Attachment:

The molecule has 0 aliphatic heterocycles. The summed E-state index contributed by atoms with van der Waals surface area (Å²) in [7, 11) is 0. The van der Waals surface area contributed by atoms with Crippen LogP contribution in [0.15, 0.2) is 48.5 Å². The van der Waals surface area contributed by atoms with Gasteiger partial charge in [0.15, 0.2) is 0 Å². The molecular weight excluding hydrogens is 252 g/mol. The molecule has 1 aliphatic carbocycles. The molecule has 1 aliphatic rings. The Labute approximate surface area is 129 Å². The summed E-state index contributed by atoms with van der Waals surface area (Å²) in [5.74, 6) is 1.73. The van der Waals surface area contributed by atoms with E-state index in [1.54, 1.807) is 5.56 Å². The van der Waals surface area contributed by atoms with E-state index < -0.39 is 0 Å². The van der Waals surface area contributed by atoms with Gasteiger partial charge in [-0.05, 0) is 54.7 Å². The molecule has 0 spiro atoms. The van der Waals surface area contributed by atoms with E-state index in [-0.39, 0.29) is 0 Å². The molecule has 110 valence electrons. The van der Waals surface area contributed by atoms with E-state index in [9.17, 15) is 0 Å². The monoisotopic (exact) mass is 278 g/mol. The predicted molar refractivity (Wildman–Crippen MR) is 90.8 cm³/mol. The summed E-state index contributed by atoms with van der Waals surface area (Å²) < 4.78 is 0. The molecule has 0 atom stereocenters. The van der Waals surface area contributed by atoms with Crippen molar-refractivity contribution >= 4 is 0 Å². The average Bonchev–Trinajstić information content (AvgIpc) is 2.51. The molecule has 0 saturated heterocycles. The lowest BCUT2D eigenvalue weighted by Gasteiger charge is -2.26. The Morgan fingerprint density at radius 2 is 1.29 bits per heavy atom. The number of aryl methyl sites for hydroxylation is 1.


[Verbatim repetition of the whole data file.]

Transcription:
The molecule has 0 aliphatic heterocycles. The summed E-state index contributed by atoms with van der Waals surface area (Å²) in [7, 11) is 0. The van der Waals surface area contributed by atoms with Crippen LogP contribution in [0.15, 0.2) is 48.5 Å². The van der Waals surface area contributed by atoms with Gasteiger partial charge in [0.15, 0.2) is 0 Å². The molecular weight excluding hydrogens is 252 g/mol. The molecule has 1 aliphatic carbocycles. The molecule has 1 aliphatic rings. The Labute approximate surface area is 129 Å². The summed E-state index contributed by atoms with van der Waals surface area (Å²) in [5.74, 6) is 1.73. The van der Waals surface area contributed by atoms with E-state index in [1.54, 1.807) is 5.56 Å². The van der Waals surface area contributed by atoms with E-state index < -0.39 is 0 Å². The van der Waals surface area contributed by atoms with Gasteiger partial charge in [-0.05, 0) is 54.7 Å². The molecule has 0 spiro atoms. The van der Waals surface area contributed by atoms with E-state index in [-0.39, 0.29) is 0 Å². The molecule has 110 valence electrons. The van der Waals surface area contributed by atoms with E-state index in [9.17, 15) is 0 Å². The monoisotopic (exact) mass is 278 g/mol. The predicted molar refractivity (Wildman–Crippen MR) is 90.8 cm³/mol. The summed E-state index contributed by atoms with van der Waals surface area (Å²) < 4.78 is 0. The molecule has 0 atom stereocenters. The van der Waals surface area contributed by atoms with Crippen molar-refractivity contribution >= 4 is 0 Å². The average Bonchev–Trinajstić information content (AvgIpc) is 2.51. The molecule has 0 saturated heterocycles. The lowest BCUT2D eigenvalue weighted by Gasteiger charge is -2.26. The Morgan fingerprint density at radius 2 is 1.29 bits per heavy atom. The number of aryl methyl sites for hydroxylation is 1.